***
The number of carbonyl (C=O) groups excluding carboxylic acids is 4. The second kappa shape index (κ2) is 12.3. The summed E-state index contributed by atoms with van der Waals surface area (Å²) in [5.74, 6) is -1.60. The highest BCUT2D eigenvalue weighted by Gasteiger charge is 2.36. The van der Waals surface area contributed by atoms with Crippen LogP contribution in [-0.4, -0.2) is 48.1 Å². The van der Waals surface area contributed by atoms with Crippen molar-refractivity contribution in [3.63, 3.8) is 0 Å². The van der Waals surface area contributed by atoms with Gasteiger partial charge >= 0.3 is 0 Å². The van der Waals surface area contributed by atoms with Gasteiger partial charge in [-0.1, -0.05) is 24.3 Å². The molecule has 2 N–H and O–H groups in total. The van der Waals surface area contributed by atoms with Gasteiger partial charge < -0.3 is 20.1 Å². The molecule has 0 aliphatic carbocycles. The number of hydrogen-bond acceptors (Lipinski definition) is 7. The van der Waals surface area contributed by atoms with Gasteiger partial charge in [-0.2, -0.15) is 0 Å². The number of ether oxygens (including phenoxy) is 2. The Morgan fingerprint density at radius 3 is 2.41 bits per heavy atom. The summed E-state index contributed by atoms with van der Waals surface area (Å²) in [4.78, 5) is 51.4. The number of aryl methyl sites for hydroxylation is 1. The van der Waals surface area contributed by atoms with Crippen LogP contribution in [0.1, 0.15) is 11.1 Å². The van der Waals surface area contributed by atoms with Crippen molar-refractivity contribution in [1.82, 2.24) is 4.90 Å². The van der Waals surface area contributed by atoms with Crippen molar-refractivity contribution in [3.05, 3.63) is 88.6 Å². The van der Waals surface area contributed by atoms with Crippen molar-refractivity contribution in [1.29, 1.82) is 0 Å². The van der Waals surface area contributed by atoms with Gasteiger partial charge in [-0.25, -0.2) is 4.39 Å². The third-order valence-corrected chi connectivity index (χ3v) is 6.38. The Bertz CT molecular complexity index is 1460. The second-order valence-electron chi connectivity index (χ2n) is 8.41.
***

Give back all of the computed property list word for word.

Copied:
The number of carbonyl (C=O) groups excluding carboxylic acids is 4. The second kappa shape index (κ2) is 12.3. The summed E-state index contributed by atoms with van der Waals surface area (Å²) in [5.74, 6) is -1.60. The highest BCUT2D eigenvalue weighted by Gasteiger charge is 2.36. The van der Waals surface area contributed by atoms with Crippen LogP contribution in [-0.4, -0.2) is 48.1 Å². The van der Waals surface area contributed by atoms with Crippen molar-refractivity contribution in [3.63, 3.8) is 0 Å². The van der Waals surface area contributed by atoms with Gasteiger partial charge >= 0.3 is 0 Å². The van der Waals surface area contributed by atoms with Gasteiger partial charge in [-0.1, -0.05) is 24.3 Å². The molecule has 2 N–H and O–H groups in total. The van der Waals surface area contributed by atoms with Gasteiger partial charge < -0.3 is 20.1 Å². The molecule has 0 aliphatic carbocycles. The number of hydrogen-bond acceptors (Lipinski definition) is 7. The van der Waals surface area contributed by atoms with Gasteiger partial charge in [-0.2, -0.15) is 0 Å². The number of ether oxygens (including phenoxy) is 2. The Morgan fingerprint density at radius 3 is 2.41 bits per heavy atom. The summed E-state index contributed by atoms with van der Waals surface area (Å²) in [4.78, 5) is 51.4. The number of aryl methyl sites for hydroxylation is 1. The van der Waals surface area contributed by atoms with Crippen LogP contribution in [0.1, 0.15) is 11.1 Å². The van der Waals surface area contributed by atoms with Crippen molar-refractivity contribution in [1.82, 2.24) is 4.90 Å². The van der Waals surface area contributed by atoms with Crippen molar-refractivity contribution in [3.05, 3.63) is 88.6 Å². The van der Waals surface area contributed by atoms with Crippen molar-refractivity contribution in [1.29, 1.82) is 0 Å². The van der Waals surface area contributed by atoms with Gasteiger partial charge in [-0.25, -0.2) is 4.39 Å². The third-order valence-corrected chi connectivity index (χ3v) is 6.38. The Bertz CT molecular complexity index is 1460. The second-order valence-electron chi connectivity index (χ2n) is 8.41.